Published on June 3rd, 2023 | by Damien Straker
One Fine Morning (Un beau matin) – Film Review
Reviewed by Damien Straker on the 2nd of June 2023
Palace Films presents a film by Mia Hansen-Løve
Written by Mia Hansen-Løve
Produced by Philippe Martin and David Thion
Starring Léa Seydoux, Pascal Greggory, Melvil Poupaud, Nicole Garcia, Fejria Deliba, Camille Leban Martins, Sarah Le Picard, and Pierre Meunier
Cinematography Denis Lenoir
Edited by Marion Monnier
Running Time: 113 minutes
Release Date: on the 8th of June 2023
The understated family drama depicted throughout One Fine Morning is effectively staged and moving to watch. The subdued filmic style that frames the story is courtesy of rising French filmmaker Mia Hansen-Løve. She was previously a film critic for the publication Cahiers du Cinéma. At forty-two, her work behind the camera has seen her emerge as a highly accomplished filmmaker. Her oeuvre, which includes the English-language drama Bergman Island (2022), has received critical acclaim. Morning further demonstrates her capacity to craft an understated adult-centric narrative. The director also imbues important socio-political conversations around age and draws a powerful performance from actress Léa Seydoux (Blue is the Warmest Colour; No Time to Die). The timeliness of the film’s themes and the emotion of Seydoux’s role prove instrumental in telling a story inspired by Hansen-Løve’s own ageing father before he passed away. The personal elements have clearly inspired her to tell the narrative in an uncompromising manner that firmly suggests a mature and talented filmmaker.
The juxtaposition of the film’s two plotlines calls for a highly sympathetic protagonist. The story introduces a hardworking single mother named Sandra (Seydoux). This highly intelligent, unwavering woman juggles various responsibilities in her Parisian life. She is a skilled language translator who we first see aiding American World War II veterans during a commemoration ceremony. Sandra is also devoted to her daughter, Linn (Camille Leban Martins). For the most part they share a loving relationship. Her greatest challenge is being a responsible daughter herself when caring for her ageing father, Georg (Pascal Greggory). Once a philosopher, Georg’s eyesight is failing so rapidly he needs help opening his front door. As the film progresses, a neurological disease renders his speech patterns increasingly incoherent and difficult to decipher. He longs for his companion, Leila (Fejria Deliba), who is rarely available to assist him. The difficulty of finding appropriate, affordable care in Paris is mostly in Sandra’s hands albeit with some help from her family, including Georg’s ex-wife, Françoise (Nicole Garcia), who is a political activist. Georg moves between four different age care homes because some of the facilities are expensive or unsuitable. To ease the stress in her life, Sandra begins an affair with a friend of hers, Clément (Melvil Poupaud). He is a cosmo-chemist who is married and has a young son. However, the love he shares with Sandra is potent and enriches their lives.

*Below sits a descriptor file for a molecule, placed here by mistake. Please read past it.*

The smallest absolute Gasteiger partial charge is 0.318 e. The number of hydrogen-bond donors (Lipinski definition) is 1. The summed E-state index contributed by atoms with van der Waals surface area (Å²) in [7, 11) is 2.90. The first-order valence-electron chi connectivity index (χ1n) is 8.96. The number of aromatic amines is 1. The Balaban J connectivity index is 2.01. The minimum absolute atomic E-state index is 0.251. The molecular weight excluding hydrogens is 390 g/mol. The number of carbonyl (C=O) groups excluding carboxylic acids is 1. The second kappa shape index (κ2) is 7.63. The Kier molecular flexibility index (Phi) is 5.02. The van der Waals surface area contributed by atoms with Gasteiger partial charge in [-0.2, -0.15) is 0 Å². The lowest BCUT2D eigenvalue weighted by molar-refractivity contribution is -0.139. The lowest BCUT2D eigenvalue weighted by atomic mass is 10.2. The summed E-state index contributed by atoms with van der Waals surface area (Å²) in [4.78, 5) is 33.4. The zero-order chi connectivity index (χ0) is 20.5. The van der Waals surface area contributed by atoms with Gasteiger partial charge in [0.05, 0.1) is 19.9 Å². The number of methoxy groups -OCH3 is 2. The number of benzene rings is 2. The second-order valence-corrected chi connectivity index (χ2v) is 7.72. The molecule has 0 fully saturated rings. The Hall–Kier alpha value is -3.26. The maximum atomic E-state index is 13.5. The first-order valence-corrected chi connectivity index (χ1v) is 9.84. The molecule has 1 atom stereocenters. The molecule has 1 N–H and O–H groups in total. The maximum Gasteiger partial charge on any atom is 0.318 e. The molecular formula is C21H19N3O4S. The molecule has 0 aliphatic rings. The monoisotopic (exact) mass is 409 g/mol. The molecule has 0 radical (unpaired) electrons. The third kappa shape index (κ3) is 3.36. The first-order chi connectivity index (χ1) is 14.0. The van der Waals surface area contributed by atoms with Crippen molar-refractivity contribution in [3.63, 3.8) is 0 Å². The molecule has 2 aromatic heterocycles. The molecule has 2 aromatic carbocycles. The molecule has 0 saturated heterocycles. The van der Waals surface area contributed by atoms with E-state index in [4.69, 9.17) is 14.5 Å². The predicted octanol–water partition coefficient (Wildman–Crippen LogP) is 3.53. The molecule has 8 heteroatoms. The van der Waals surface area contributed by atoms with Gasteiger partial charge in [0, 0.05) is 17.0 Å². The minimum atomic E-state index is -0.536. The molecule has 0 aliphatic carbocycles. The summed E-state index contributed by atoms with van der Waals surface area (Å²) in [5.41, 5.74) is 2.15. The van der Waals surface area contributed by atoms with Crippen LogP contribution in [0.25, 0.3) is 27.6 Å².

Hansen-Løve’s tight screenplay is elevated by its thematic goals of age and how brutal responsibilities influence our desires. Sandra works tirelessly in her job to help translate different languages. Early on, the veterans foreshadow the significance of the elderly in the story. Sandra is also challenged by the difficulty of choosing an appropriate age care home for her father and finding space for his possessions, including his extensive book collection. Some of the age care homes are completely inappropriate, such as one where the rooftop space is freezing cold and another where the elderly patients wander freely without close supervision from their nurses. The stress of age care and being a good mother is why Sandra’s affair with Clement is depicted without an overly critical lens. The chosen perspective is gentler than expected. Yet we realise Sandra needs respite and hope in her own life. One could argue Morning’s depiction of this affair is too soft. However, narrowing the romance to Sandra’s viewpoint creates empathy and dissolves potential cliches about her relationship unravelling. Instead, the director gradually progresses both storylines by complicating them with questions around whether Sandra will continue helping her father and if Clement will leave his wife. The contrast in the dramatic scenarios shows how tirelessly Sandra works to put others before herself while underlining the difficulty of having someone who meet her needs.